Take Five: Navigating the energy shock



Sept 9 (Reuters) - As Britain mourns the passing of its Queen, the country also faces its most serious economic crisis in decades and markets will ponder the implications of the new government's record-breaking energy package.

Leaders across Europe are scrambling to keep the lights on and U.S. inflation data on Tuesday should provide the last piece in the puzzle ahead of the Federal Reserve's September meeting.

China meanwhile is trying to get banks to help spur the economy and Volkswagen seems set to embark on listing luxury car maker Porsche against a volatile markets backdrop.

Here is a look at the week ahead in markets from Kevin Buckland in Tokyo, Sumanta Sen in Mumbai, Emma-Victoria Farr in Frankfurt, William Schomberg, Vincent Flasseur and Karin Strohecker in London, and Lewis Krauskopf in New York.

1/ BRITAIN IN CRISIS

Policymakers and investors are gauging the implications for inflation from the government's huge energy bill bailout for households. The measures will bring down price pressures in the short term but could stoke them further ahead as consumers are spared the worst of the hit to their finances.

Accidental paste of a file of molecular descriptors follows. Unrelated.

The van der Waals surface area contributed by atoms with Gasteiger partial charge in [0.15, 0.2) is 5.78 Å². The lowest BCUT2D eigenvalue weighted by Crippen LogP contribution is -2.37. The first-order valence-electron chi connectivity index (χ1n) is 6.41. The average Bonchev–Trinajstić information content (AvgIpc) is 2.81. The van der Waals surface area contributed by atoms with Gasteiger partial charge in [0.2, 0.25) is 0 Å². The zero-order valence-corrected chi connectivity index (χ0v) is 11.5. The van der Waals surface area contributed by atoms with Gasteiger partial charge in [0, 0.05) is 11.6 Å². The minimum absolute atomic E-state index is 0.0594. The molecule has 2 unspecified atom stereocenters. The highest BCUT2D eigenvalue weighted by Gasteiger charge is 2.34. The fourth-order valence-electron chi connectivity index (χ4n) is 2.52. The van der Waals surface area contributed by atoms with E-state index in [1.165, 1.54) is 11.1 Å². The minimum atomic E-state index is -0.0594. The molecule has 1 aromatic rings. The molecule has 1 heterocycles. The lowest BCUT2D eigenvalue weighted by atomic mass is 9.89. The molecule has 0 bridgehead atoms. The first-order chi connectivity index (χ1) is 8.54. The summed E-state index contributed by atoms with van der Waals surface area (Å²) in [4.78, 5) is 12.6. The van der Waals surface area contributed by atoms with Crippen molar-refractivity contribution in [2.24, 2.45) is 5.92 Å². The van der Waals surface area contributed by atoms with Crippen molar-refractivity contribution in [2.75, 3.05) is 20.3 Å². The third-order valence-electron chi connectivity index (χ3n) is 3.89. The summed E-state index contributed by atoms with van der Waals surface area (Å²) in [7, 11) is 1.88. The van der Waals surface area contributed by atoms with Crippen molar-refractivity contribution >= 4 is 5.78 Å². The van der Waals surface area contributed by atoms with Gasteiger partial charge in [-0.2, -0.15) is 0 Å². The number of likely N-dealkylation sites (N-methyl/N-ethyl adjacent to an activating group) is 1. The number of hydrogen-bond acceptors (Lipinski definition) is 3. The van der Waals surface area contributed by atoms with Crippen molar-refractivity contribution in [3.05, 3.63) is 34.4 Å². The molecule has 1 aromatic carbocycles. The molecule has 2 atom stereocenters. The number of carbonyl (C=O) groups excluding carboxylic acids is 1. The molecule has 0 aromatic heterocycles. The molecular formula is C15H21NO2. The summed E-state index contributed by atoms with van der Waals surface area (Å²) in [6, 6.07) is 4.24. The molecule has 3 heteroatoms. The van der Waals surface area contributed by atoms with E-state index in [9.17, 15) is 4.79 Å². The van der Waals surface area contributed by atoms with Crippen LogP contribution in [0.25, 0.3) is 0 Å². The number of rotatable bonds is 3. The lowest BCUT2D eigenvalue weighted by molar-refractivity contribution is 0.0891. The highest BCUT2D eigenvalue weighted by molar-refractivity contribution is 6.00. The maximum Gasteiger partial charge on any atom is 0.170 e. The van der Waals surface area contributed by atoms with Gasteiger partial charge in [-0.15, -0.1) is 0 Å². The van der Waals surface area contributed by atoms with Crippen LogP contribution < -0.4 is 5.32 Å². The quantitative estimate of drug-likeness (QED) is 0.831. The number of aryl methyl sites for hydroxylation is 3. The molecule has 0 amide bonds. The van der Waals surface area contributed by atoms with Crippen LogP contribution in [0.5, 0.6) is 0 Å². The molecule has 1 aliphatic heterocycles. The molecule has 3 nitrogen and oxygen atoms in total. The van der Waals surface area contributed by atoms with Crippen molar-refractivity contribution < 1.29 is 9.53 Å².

The Bank of England has just postponed its meeting, originally scheduled for Sep. 15, to Sep. 22 following the death of Queen Elizabeth. Many economists think it will raise interest rates by a further 50 basis points - normally a huge increase but less than the 75 bps rate hike that investors had been betting on increasingly until a few days ago.

Policymakers will have a few more data points that are scheduled for release to chew over before then. Data on Monday showed Britain's economy grew by less than expected in July when it expanded by 0.2% from June. The latest job market readings are due on Tuesday and August inflation on Wednesday.

2/RUNNING OUT OF GAS

Faced with soaring energy prices that threaten to spark social unrest, necessitate rationing and inflict a recession, Europe's leaders are scrambling to pull together radical plans to counter Russian President Vladimir Putin's gas cut-off.

Governments are spending hundreds of billions of euros to help consumers and businesses cope with runaway bills. A plan from Britain's new government could cost as much as 150 billion pounds, sending its currency to near-four decade lows.

Paris announced on Monday it will extend current caps on gas and power prices in a move to protect French consumers.

European Union energy ministers on Friday tasked Brussels with drafting proposals within a few days to cap the revenues of non-gas energy producers and help power firms stay afloat but backed away from more divisive proposals to cap Russian gas prices.